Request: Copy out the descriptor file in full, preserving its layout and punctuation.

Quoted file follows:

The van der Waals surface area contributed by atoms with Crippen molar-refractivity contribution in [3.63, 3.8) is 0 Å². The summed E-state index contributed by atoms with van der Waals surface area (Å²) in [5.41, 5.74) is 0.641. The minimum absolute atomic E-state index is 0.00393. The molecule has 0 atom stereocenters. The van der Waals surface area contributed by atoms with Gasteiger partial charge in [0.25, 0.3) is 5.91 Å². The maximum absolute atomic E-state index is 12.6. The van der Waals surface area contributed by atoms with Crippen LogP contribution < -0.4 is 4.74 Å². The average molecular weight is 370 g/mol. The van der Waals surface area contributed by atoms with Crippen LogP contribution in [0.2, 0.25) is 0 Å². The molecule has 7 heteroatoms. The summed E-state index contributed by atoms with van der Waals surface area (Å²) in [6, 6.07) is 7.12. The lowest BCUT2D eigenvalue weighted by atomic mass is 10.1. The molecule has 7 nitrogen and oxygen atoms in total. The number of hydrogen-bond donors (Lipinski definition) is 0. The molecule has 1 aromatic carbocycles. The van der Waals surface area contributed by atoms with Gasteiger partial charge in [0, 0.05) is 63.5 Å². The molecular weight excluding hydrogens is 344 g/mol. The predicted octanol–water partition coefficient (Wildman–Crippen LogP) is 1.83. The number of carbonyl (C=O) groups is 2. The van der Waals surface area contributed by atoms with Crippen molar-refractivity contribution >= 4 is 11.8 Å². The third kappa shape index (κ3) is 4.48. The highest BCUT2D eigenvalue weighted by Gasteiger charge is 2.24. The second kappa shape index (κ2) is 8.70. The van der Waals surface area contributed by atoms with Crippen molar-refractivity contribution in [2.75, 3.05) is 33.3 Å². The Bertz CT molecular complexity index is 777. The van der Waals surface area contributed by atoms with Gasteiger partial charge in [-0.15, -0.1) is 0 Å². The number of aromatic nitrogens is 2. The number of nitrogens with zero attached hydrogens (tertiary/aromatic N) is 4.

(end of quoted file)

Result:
The van der Waals surface area contributed by atoms with Crippen molar-refractivity contribution in [3.63, 3.8) is 0 Å². The summed E-state index contributed by atoms with van der Waals surface area (Å²) in [5.41, 5.74) is 0.641. The minimum absolute atomic E-state index is 0.00393. The molecule has 0 atom stereocenters. The van der Waals surface area contributed by atoms with Gasteiger partial charge in [0.25, 0.3) is 5.91 Å². The maximum absolute atomic E-state index is 12.6. The van der Waals surface area contributed by atoms with Crippen LogP contribution < -0.4 is 4.74 Å². The average molecular weight is 370 g/mol. The van der Waals surface area contributed by atoms with Crippen LogP contribution in [0.2, 0.25) is 0 Å². The molecule has 7 heteroatoms. The summed E-state index contributed by atoms with van der Waals surface area (Å²) in [6, 6.07) is 7.12. The lowest BCUT2D eigenvalue weighted by atomic mass is 10.1. The molecule has 7 nitrogen and oxygen atoms in total. The number of hydrogen-bond donors (Lipinski definition) is 0. The molecule has 1 aromatic carbocycles. The van der Waals surface area contributed by atoms with Gasteiger partial charge in [0, 0.05) is 63.5 Å². The molecular weight excluding hydrogens is 344 g/mol. The predicted octanol–water partition coefficient (Wildman–Crippen LogP) is 1.83. The number of carbonyl (C=O) groups is 2. The van der Waals surface area contributed by atoms with Crippen molar-refractivity contribution >= 4 is 11.8 Å². The third kappa shape index (κ3) is 4.48. The highest BCUT2D eigenvalue weighted by Gasteiger charge is 2.24. The second kappa shape index (κ2) is 8.70. The van der Waals surface area contributed by atoms with Crippen molar-refractivity contribution in [2.75, 3.05) is 33.3 Å². The Bertz CT molecular complexity index is 777. The van der Waals surface area contributed by atoms with Gasteiger partial charge in [-0.15, -0.1) is 0 Å². The number of aromatic nitrogens is 2. The number of nitrogens with zero attached hydrogens (tertiary/aromatic N) is 4.